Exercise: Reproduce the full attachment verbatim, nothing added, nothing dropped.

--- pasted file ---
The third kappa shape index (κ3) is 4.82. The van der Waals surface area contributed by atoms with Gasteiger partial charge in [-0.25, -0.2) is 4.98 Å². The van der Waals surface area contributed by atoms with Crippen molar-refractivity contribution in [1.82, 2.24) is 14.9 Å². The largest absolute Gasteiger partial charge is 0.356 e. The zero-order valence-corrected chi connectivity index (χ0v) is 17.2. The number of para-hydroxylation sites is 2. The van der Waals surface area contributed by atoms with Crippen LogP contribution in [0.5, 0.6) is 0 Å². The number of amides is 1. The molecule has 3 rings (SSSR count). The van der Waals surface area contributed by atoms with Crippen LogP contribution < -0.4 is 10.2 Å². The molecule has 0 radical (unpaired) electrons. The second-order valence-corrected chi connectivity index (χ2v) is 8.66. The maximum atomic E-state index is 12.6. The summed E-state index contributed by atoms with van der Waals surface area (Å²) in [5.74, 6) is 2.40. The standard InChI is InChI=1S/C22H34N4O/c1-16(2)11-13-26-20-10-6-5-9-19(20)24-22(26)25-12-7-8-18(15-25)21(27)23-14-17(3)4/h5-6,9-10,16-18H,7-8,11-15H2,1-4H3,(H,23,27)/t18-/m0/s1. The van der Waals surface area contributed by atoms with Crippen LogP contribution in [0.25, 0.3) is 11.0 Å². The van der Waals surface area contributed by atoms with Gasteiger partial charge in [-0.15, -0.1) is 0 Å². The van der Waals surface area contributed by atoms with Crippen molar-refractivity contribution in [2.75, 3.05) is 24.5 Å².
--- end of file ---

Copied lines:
The third kappa shape index (κ3) is 4.82. The van der Waals surface area contributed by atoms with Gasteiger partial charge in [-0.25, -0.2) is 4.98 Å². The van der Waals surface area contributed by atoms with Crippen molar-refractivity contribution in [1.82, 2.24) is 14.9 Å². The largest absolute Gasteiger partial charge is 0.356 e. The zero-order valence-corrected chi connectivity index (χ0v) is 17.2. The number of para-hydroxylation sites is 2. The van der Waals surface area contributed by atoms with Crippen LogP contribution in [0.5, 0.6) is 0 Å². The number of amides is 1. The molecule has 3 rings (SSSR count). The van der Waals surface area contributed by atoms with Crippen LogP contribution < -0.4 is 10.2 Å². The molecule has 0 radical (unpaired) electrons. The second-order valence-corrected chi connectivity index (χ2v) is 8.66. The maximum atomic E-state index is 12.6. The summed E-state index contributed by atoms with van der Waals surface area (Å²) in [5.74, 6) is 2.40. The standard InChI is InChI=1S/C22H34N4O/c1-16(2)11-13-26-20-10-6-5-9-19(20)24-22(26)25-12-7-8-18(15-25)21(27)23-14-17(3)4/h5-6,9-10,16-18H,7-8,11-15H2,1-4H3,(H,23,27)/t18-/m0/s1. The van der Waals surface area contributed by atoms with Crippen LogP contribution in [0.25, 0.3) is 11.0 Å². The van der Waals surface area contributed by atoms with Gasteiger partial charge in [-0.15, -0.1) is 0 Å². The van der Waals surface area contributed by atoms with Crippen molar-refractivity contribution in [2.75, 3.05) is 24.5 Å².